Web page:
How Do I Know When It’s Really an Emergency?
Q. There are no 24-hour emergency veterinary clinics in my area. My veterinary hospital says it’s OK to call at night if it’s an emergency, but how do I know if it’s really an emergency?A. If you’re not a veterinarian yourself, it can sometimes be hard to tell a mild health problem from an emergency. But there are a few guidelines I can offer. You need to call your veterinarian if your pet has any of the following symptoms:
- Seizure, fainting or collapse.
- Eye injury, no matter how mild.
- Vomiting or diarrhea — anything more than two or three times within an hour or so.
- Allergic reactions, such as swelling around the face, or hives, most easily seen on the belly.
- Any suspected poisoning, including antifreeze, rodent or snail bait, or human medication. Cats are especially sensitive to insecticides (such as flea-control medication for dogs) or any petroleum distillate, such as kerosene and gasoline.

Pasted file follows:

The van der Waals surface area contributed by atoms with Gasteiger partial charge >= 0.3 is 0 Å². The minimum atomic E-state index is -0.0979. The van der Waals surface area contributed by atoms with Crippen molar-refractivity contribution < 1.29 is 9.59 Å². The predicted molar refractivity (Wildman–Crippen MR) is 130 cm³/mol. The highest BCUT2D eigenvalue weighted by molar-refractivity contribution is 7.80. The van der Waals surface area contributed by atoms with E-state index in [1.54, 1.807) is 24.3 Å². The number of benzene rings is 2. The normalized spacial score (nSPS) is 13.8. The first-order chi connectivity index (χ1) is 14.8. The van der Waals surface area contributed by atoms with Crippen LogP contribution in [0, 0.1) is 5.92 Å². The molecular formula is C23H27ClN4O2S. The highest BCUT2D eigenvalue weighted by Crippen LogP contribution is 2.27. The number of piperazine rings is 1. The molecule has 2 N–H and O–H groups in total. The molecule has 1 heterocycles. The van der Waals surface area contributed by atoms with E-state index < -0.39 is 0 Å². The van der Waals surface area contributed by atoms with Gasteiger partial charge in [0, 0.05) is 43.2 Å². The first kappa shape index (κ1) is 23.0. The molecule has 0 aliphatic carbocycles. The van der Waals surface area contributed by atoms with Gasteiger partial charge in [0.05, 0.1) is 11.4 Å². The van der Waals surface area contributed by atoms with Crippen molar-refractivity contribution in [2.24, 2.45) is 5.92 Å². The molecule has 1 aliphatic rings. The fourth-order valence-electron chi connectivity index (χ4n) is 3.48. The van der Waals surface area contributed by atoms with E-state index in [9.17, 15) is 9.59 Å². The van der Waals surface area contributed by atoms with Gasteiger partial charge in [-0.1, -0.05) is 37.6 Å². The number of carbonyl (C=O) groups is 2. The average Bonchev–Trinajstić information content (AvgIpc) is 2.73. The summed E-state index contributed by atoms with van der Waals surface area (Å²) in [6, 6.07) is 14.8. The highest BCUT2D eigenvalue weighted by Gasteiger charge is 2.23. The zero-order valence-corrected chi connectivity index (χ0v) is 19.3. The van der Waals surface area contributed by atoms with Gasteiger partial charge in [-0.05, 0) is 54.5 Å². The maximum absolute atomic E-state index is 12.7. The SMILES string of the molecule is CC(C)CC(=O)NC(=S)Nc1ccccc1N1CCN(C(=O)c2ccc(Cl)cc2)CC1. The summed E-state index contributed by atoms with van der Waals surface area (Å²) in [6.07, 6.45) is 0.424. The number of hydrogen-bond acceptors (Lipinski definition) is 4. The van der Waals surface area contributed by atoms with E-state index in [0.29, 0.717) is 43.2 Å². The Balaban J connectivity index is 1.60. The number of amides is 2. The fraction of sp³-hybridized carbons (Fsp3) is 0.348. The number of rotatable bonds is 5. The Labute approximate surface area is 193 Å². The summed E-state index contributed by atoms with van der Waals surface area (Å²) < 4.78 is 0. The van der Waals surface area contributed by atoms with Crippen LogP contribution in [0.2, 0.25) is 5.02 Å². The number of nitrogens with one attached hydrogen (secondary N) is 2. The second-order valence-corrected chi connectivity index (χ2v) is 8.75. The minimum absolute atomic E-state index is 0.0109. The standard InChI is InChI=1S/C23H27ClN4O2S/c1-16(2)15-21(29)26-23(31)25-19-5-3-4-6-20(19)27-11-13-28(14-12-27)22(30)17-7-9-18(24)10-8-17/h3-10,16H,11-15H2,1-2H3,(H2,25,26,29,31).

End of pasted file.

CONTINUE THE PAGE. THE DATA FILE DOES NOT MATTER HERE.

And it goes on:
- Snake or venomous spider bites.
- Thermal stress — from being either too cold or too hot — even if the pet seems to have recovered. (The internal story could be quite different.)
- Any wound or laceration that is open and bleeding, or any animal bite.
- Trauma, such as being hit by a car, even if the pet seems fine. (Again, the situation could be quite different on the inside.)
- Any respiratory problem, such as sudden, prolonged coughing, trouble breathing or near drowning.
- Straining to urinate or defecate.
- Hunched-up appearance indicating abdominal pain, especially if the belly seems tight or distended.